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Six-year-old drowns in SK lake
A six-year-old Bremerton boy drowned in Horseshoe Lake County Park Tuesday exactly one year after the previous death of a four-year-old South Kitsap boy swimming in the same lake.
The Pierce County Medical Examiner’s Office, where the victim was taken after being treated at Mary Bridge Children’s Hospital in Tacoma, identified the boy as Malachi Dewalt and determined he died of an accidental drowning after performing an autopsy Thursday.
Kitsap County Sheriff’s Office spokesman Deputy Scott Wilson said the incident began at 2:21 p.m. July 15 when the child’s father called 911 to report that his son was missing and was last seen in the county-owned section of the 40-acre lake.
When he called for help, the father said family members had already been searching for the boy for approximately 10 minutes.
A deputy responded to the lake — located on Sidney Road SW, just north of the Pierce County boundary line — and discovered upon arrival at 2:32 p.m. that the boy had been located underwater and was unconscious and not breathing.
While South Kitsap Fire and Rescue personnel responded, the deputy and at least one female witness tried to resuscitate the boy, who was then transported to Tacoma.
He was pronounced dead at the hospital at 3:45 p.m. The day of the drowning, Wilson said that all indications were that the death was accidental.
No lifeguards work at Horseshoe Lake, although South Kitsap Commissioner Jan Angel said that “approximately four years ago” the county did staff lifeguards at three county parks with swimming lakes: Horseshoe, Buck Lake in Hansville and Wildcat Lake in Bremerton.
However, Angel said the lifeguard program was discontinued because the county could not keep the positions filled.
“People were bringing their children to the lakes and just leaving them,” Angel said. “It got such that we couldn’t get people to work for us.”
With no applicants for the positions, Angel said the county decided to eliminate them, especially when taking into consideration how much the program cost.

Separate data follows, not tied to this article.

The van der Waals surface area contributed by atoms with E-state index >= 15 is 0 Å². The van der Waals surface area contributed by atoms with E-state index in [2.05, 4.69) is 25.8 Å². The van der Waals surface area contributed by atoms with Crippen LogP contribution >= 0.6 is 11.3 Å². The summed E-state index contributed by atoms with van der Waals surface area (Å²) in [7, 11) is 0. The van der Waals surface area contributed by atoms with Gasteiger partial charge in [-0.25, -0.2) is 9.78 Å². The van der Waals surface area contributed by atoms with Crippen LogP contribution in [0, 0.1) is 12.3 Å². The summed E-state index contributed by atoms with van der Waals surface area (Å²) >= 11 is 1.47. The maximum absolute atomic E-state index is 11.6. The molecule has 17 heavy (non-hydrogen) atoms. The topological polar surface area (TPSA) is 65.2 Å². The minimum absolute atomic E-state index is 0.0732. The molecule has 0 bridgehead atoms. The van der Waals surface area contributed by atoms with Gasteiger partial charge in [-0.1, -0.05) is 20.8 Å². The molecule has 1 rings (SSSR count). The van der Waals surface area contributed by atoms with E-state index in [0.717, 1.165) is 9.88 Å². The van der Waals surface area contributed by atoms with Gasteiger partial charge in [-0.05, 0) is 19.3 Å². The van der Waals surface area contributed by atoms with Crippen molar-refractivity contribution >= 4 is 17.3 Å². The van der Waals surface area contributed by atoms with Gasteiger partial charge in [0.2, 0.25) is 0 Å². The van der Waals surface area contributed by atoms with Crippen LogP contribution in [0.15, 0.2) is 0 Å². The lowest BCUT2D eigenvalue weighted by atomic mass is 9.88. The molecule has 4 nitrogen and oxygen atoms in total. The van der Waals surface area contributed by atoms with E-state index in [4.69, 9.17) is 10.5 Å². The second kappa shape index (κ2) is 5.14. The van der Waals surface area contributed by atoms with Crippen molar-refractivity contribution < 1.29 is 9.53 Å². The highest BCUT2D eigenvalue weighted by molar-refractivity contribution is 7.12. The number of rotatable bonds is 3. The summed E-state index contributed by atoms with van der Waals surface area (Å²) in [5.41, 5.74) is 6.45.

“It was costing us about $60,000, and we couldn’t get people to take the jobs, so we abandoned the program,” she said, explaining that even if there were interest in reviving the program, “the funding isn’t available for it now.”
Angel said she certainly felt the drowning Tuesday was “dreadful,” but that parents always need to take responsibility for their children and make sure they have lifejackets and supervision.
“It is a terribly unfortunate situation and I am just so saddened that it happened, but I don’t know that the government should be the one taking responsibility,” she said.
Angel said there may be a possibility of having volunteer lifeguards at the lake, but she said it would be a “big commitment” and require at least two people to be on-site during all the daylight hours, which she said is quite a long time in the summer.
Angel said the drowning this week was technically the first drowning at the county park, since last year’s death was not on county property but was in front of a residence at the lake. About two-thirds of the lake’s shoreline is surrounded by residential property, while the county park includes the remaining third of the lake.
That boy was four-year-old Hunter Black who apparently had been swimming about 10 feet away from his waterfront home on July 15, 2007, before being found floating in the water by two fishermen around 6:45 p.m.
Sheriff’s spokesman Wilson said that tragedy illustrated why young children should be supervised at all times.
“Little kids ... have no comprehension of danger,” he said. “You can never be too cautious in situations like this.”
Wilson said parents should not rely on the “goodwill of others” to keep an eye on young children in the water, and that precautions, other than flotation devices, can include making sure your child has swimming lessons and has a “buddy” with them in the water at all times.